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June 20, 2011
I saw my father on the train the other day. I did not notice him at first -- he was in the seat across the aisle, and I was over by the opposite window fussing with my iPhone. But we weren't too far out of Penn Station before I had glanced up and seen him, and after that I couldn't look away.

Dark suit, white collar, a sparse half-halo of snowy hair on the back of his head. He was asleep -- Daddy could always nap at the drop of a hat -- so I saw only him in profile. But I would know that profile anywhere. Once during our shared journey, he stirred a bit in response to a particularly braying exchange between engineer and conductor on the intercom. I was afraid he would awaken, change seats to another car, maybe even leave the train altogether, and I wasn't ready to let him go. But he just flexed his shoulders a bit and continued his nap.

I snapped a picture of him with my phone, an act that would have left him dumfounded. To the end of his life, his relationship with the telephone was an awkward one -- "Hello, Central?" he would bark into the receiver when I was little, puzzling the sweet-voiced lady at the telephone office, who referred to herself as "Operator" and in those days was simply there on the line when you picked up the phone. Even later on, he would speak loudly when he answered, conscious that the person to whom he was speaking was at a distance -- surely additional volume was needed. In his wildest imaginings, the idea that we would carry telephones around with us and take photographs with them would never have entered his mind. I sent the photographs to my daughters, captioning the photo "Remind you of anyone?" They both recognized him immediately.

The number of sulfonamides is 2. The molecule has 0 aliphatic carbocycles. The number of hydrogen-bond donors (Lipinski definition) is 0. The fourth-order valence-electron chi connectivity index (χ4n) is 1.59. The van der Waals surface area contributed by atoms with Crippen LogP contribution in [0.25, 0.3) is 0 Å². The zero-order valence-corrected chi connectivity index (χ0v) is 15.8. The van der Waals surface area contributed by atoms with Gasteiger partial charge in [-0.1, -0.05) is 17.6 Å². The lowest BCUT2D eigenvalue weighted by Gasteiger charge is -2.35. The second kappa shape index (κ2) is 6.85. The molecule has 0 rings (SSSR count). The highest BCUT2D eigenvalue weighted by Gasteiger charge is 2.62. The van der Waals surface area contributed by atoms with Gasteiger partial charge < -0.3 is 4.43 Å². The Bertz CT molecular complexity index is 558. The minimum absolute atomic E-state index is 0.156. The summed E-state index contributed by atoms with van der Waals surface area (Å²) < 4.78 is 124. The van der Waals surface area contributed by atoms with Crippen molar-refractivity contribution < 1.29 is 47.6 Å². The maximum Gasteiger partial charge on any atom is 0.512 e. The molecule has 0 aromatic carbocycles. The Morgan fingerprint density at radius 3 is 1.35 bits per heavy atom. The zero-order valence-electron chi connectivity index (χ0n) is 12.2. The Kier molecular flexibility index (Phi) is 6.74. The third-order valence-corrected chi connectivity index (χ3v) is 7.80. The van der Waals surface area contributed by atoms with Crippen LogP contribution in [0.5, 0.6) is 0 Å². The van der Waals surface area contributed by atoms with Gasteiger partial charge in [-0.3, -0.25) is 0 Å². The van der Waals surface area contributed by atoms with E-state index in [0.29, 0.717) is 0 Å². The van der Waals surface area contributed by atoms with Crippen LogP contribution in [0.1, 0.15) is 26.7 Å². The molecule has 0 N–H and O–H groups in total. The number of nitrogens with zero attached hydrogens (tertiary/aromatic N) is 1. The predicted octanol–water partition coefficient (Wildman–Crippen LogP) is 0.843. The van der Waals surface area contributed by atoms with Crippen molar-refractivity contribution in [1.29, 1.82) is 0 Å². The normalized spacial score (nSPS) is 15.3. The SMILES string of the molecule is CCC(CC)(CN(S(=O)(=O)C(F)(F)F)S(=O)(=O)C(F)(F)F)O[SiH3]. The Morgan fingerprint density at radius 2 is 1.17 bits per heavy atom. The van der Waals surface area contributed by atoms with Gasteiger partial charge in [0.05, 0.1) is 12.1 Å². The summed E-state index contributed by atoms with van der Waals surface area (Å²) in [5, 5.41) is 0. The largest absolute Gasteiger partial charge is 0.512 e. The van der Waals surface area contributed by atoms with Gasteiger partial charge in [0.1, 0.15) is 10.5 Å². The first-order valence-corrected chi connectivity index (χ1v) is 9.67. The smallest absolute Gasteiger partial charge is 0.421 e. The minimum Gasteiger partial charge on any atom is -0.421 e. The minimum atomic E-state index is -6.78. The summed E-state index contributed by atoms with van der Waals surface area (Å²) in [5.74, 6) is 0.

I got off at my stop and he continued his nap. He never knew that I was there, that I had loved watching him sleep for thirty minutes. I purposely did not look at him full face as I left -- it would have been sad to see that he probably did not look like my father at all. So I was never able to see if his eyes were blue, like mine.


Imagination is funny,
it makes a cloudy day sunny
Makes a bee think of honey
just as I think of you.
Imagination is crazy,
your whole perspective gets hazy,
Starts you asking a daisy "What to do, what to do?"
Have you ever felt a gentle touch and then a kiss
And then and then,
find it's only your imagination again?
Oh, well
Imagination is silly, you go around willy-nilly
For example, I go around wanting you
And yet I can't imagine that you want me, too.
--Jimmy Van Heusen
Johnny Burke
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